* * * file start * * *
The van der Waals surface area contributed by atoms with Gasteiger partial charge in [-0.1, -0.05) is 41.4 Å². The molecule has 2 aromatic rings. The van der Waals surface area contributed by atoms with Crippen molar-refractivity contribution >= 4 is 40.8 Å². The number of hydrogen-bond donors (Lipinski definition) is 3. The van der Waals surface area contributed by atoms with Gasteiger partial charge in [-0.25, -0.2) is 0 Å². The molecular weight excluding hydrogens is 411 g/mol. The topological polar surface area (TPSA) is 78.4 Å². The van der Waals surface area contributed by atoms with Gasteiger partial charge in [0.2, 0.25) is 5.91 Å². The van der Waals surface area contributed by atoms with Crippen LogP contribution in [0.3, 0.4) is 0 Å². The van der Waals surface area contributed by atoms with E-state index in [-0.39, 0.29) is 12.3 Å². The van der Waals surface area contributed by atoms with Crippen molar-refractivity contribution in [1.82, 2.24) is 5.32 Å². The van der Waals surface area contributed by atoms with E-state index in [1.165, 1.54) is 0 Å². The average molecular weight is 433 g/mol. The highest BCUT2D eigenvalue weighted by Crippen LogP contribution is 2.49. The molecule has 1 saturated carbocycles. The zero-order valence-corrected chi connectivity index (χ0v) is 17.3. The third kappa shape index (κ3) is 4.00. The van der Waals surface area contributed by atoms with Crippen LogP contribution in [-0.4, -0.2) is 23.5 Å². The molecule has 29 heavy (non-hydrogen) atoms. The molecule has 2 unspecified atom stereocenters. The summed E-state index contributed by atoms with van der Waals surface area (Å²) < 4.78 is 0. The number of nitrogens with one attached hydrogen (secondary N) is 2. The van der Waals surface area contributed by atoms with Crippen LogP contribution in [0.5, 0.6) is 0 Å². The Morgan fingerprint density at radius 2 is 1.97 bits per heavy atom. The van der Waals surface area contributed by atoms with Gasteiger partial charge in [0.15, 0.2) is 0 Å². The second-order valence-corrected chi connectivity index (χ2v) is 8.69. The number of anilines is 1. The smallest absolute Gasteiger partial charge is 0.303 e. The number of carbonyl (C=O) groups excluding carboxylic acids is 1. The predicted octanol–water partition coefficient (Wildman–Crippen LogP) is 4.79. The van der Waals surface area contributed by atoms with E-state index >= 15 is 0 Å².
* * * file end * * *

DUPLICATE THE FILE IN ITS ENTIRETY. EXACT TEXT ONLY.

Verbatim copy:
The van der Waals surface area contributed by atoms with Gasteiger partial charge in [-0.1, -0.05) is 41.4 Å². The molecule has 2 aromatic rings. The van der Waals surface area contributed by atoms with Crippen molar-refractivity contribution >= 4 is 40.8 Å². The number of hydrogen-bond donors (Lipinski definition) is 3. The van der Waals surface area contributed by atoms with Gasteiger partial charge in [-0.25, -0.2) is 0 Å². The molecular weight excluding hydrogens is 411 g/mol. The topological polar surface area (TPSA) is 78.4 Å². The van der Waals surface area contributed by atoms with Gasteiger partial charge in [0.2, 0.25) is 5.91 Å². The van der Waals surface area contributed by atoms with Crippen LogP contribution in [0.3, 0.4) is 0 Å². The van der Waals surface area contributed by atoms with E-state index in [-0.39, 0.29) is 12.3 Å². The van der Waals surface area contributed by atoms with Crippen molar-refractivity contribution in [1.82, 2.24) is 5.32 Å². The van der Waals surface area contributed by atoms with E-state index in [1.165, 1.54) is 0 Å². The average molecular weight is 433 g/mol. The highest BCUT2D eigenvalue weighted by Crippen LogP contribution is 2.49. The molecule has 1 saturated carbocycles. The zero-order valence-corrected chi connectivity index (χ0v) is 17.3. The third kappa shape index (κ3) is 4.00. The van der Waals surface area contributed by atoms with Crippen LogP contribution in [-0.4, -0.2) is 23.5 Å². The molecule has 29 heavy (non-hydrogen) atoms. The molecule has 2 unspecified atom stereocenters. The summed E-state index contributed by atoms with van der Waals surface area (Å²) < 4.78 is 0. The number of nitrogens with one attached hydrogen (secondary N) is 2. The van der Waals surface area contributed by atoms with Crippen LogP contribution in [0.5, 0.6) is 0 Å². The Morgan fingerprint density at radius 2 is 1.97 bits per heavy atom. The van der Waals surface area contributed by atoms with Gasteiger partial charge in [0.15, 0.2) is 0 Å². The second-order valence-corrected chi connectivity index (χ2v) is 8.69. The number of anilines is 1. The smallest absolute Gasteiger partial charge is 0.303 e. The number of carbonyl (C=O) groups excluding carboxylic acids is 1. The predicted octanol–water partition coefficient (Wildman–Crippen LogP) is 4.79. The van der Waals surface area contributed by atoms with E-state index >= 15 is 0 Å².